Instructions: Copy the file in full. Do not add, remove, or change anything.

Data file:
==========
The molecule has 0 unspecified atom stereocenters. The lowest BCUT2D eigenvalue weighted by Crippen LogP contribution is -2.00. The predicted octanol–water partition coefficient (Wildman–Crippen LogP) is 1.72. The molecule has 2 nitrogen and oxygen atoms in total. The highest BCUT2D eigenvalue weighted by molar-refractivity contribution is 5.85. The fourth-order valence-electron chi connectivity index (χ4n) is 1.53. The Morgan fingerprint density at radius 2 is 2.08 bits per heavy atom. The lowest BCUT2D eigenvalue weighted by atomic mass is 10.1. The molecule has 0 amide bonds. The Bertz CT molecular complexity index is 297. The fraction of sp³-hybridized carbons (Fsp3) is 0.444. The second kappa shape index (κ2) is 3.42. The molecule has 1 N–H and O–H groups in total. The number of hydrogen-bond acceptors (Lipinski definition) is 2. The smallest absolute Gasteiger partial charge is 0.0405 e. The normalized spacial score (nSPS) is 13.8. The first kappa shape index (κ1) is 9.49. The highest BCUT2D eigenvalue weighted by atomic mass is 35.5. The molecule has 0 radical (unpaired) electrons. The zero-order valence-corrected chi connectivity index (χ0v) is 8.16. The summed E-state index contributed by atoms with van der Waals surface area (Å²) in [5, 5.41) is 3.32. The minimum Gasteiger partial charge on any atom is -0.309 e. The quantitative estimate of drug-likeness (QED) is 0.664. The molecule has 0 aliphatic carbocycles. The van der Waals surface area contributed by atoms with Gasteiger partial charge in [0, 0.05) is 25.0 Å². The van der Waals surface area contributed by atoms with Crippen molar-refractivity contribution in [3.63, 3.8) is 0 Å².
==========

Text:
The molecule has 0 unspecified atom stereocenters. The lowest BCUT2D eigenvalue weighted by Crippen LogP contribution is -2.00. The predicted octanol–water partition coefficient (Wildman–Crippen LogP) is 1.72. The molecule has 2 nitrogen and oxygen atoms in total. The highest BCUT2D eigenvalue weighted by molar-refractivity contribution is 5.85. The fourth-order valence-electron chi connectivity index (χ4n) is 1.53. The Morgan fingerprint density at radius 2 is 2.08 bits per heavy atom. The lowest BCUT2D eigenvalue weighted by atomic mass is 10.1. The molecule has 0 amide bonds. The Bertz CT molecular complexity index is 297. The fraction of sp³-hybridized carbons (Fsp3) is 0.444. The second kappa shape index (κ2) is 3.42. The molecule has 1 N–H and O–H groups in total. The number of hydrogen-bond acceptors (Lipinski definition) is 2. The smallest absolute Gasteiger partial charge is 0.0405 e. The normalized spacial score (nSPS) is 13.8. The first kappa shape index (κ1) is 9.49. The highest BCUT2D eigenvalue weighted by atomic mass is 35.5. The molecule has 0 radical (unpaired) electrons. The zero-order valence-corrected chi connectivity index (χ0v) is 8.16. The summed E-state index contributed by atoms with van der Waals surface area (Å²) in [5, 5.41) is 3.32. The minimum Gasteiger partial charge on any atom is -0.309 e. The quantitative estimate of drug-likeness (QED) is 0.664. The molecule has 0 aliphatic carbocycles. The van der Waals surface area contributed by atoms with Gasteiger partial charge in [0, 0.05) is 25.0 Å². The van der Waals surface area contributed by atoms with Crippen molar-refractivity contribution in [3.63, 3.8) is 0 Å².